So, you have a business website and you Google yourself at least 50 times a week. We know just how exciting this is! While a 5-page website is a perfect starting point for your business, Google rewards websites that consistently update or add to their existing sites. Got new products or services launching soon? They’ll each need a dedicated webpage educating visitors about their uses and availability. Waverly Digital Marketing offers the webpage design tips you’ve been looking for right here:
The Webpage Conten Design Tips You’ve Been Looking For
Behind the Scenes.
The first essential element of any good webpage is a focus keyword. This is a word or phrase that relates directly to what you’ll be saying on the webpage. So, if your new webpage is about a service you’ll be adding to your company offerings – like email marketing – your focus phrase could be email marketing in the UK.
This keyword or phrase gets added to your website, along with your page’s title tag and meta description, using a search engine optimization (SEO) plugin like Yoast in your site’s backend content management system (CMS) when developing the webpage itself. All three of these ‘behind the scenes’ elements of a webpage are what search engines like Google or Bing use to match your webpage with related searches conducted by internet users. Although keywords may not be as important as they used to be, your meta title and description are still important boxes to tick!
Handle Your Headings.
Once you’ve decided on the perfect keyword or phrase for your webpage, you’re going to develop the rest of the page’s elements around it – starting with your headings. These are the first words visitors will read when landing on your webpage, so they have to be as catchy as possible!
If we use the above example, your first heading (called the H1 heading) could read Effective Email Marketing in the UK. Notice the key phrase added in. Then you’ll want to add a secondary heading; one that’s more personal than the main heading.
Your secondary heading (called an H2 heading) doesn’t have to feature the key phrase, however adding a variation of it wouldn’t hurt! Something like Leverage the Power of Email to Generate Business Leads in the UK would sit well under the main heading mentioned above.
Let’s Get Graphic.
It’s official – people respond to images faster and with more emotion than they do to written copy. This doesn’t mean your webpage can be void of any writing other than its headings, though! You want to create a balance on your page, between text and graphical elements.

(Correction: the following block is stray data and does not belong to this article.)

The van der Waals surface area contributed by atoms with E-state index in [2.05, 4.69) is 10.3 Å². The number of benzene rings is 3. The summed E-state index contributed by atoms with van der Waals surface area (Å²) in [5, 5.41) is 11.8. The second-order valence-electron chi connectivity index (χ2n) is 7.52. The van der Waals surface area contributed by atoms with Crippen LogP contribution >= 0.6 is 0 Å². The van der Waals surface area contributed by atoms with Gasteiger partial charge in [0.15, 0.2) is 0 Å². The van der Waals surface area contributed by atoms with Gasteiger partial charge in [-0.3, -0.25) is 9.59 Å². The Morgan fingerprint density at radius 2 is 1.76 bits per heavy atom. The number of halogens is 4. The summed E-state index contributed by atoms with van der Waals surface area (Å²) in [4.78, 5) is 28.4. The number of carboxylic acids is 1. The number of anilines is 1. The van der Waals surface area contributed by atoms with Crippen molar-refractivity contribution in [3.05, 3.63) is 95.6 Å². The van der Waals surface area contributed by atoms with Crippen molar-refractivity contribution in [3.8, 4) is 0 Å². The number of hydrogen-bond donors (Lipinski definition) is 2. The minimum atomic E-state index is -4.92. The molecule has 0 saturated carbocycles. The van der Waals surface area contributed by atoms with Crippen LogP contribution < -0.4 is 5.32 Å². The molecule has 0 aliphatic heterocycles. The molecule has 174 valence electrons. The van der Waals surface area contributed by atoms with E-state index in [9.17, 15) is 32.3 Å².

These graphical elements include images of your new product or photographs of your staff performing your new service, as well as embedded videos and even short animations! Keep in mind that video playback quality will depend on the viewer’s internet connection, and people’s attention spans are shrinking with every new generation – so keep your animations or videos short, catchy and to the point.
Make sure that the graphical elements you utilise correspond with or relate to the headings and written copy on your webpage in some way. For example, a photograph of a shaved Llama won’t sit well next to information about email marketing (unless the Llama is a marketing whizz of course).
Say Something Cool.
So, your new webpage has been assigned a focus keyword, you’ve carefully crafted your H1 and H2 headings, and you’ve picked a few relevant images and animations to add visual elements. Your next step in the process is to develop the copy or written words that could convince your website’s visitors to take action.
Try not to sound too salesy, though. While rambling rhetoric might have convinced the masses two centuries ago, nowadays what people really want to read is something that actually sounds like it was written by a living, literate human being. It should be a story that resonates with them, not a sales script. Think benefits, not features.
Your written copy can be as long as you wish (Google recommends a minimum of 350 words), but remember that people don’t want to read essays. Your webpage’s copy should be written in an almost conversational tone. Divide the copy up into paragraphs of no more than two or three sentences each, and be sure to squeeze your focus keyword or phrase in here and there where it makes sense and reads well. Bulleted and numbered lists can also help to break up large tracts of words and make it easier for your reader to digest.
Gotta Love the Links.
The final webpage design we’re looking at is to add in a few relevant links here and there. Links come in may formats, with the most popular being in-text and button-based links. In-text links are those sections of webpage text that are a different colour and take you to another webpage when clicked upon.
Button-based links are attributed to buttons on the webpage, which prompt readers to take an action of some kind. You can use links to direct visitors to other relevant sections of your website – where they can learn more about your company and offerings should they wish to.
Once you’ve developed your webpage’s headings, body copy, graphical elements, and added in a few links – all that’s left to do is to publish it as a live page on your website!
While we at Waverly Digital Marketing are sure that you have what it takes to craft stunning, effective webpages that’ll add value to your website visitors – why not partner with a marketing agency that develops webpages in their sleep? For more webpage design tips like the above, connect with Waverly Digital Marketing right here!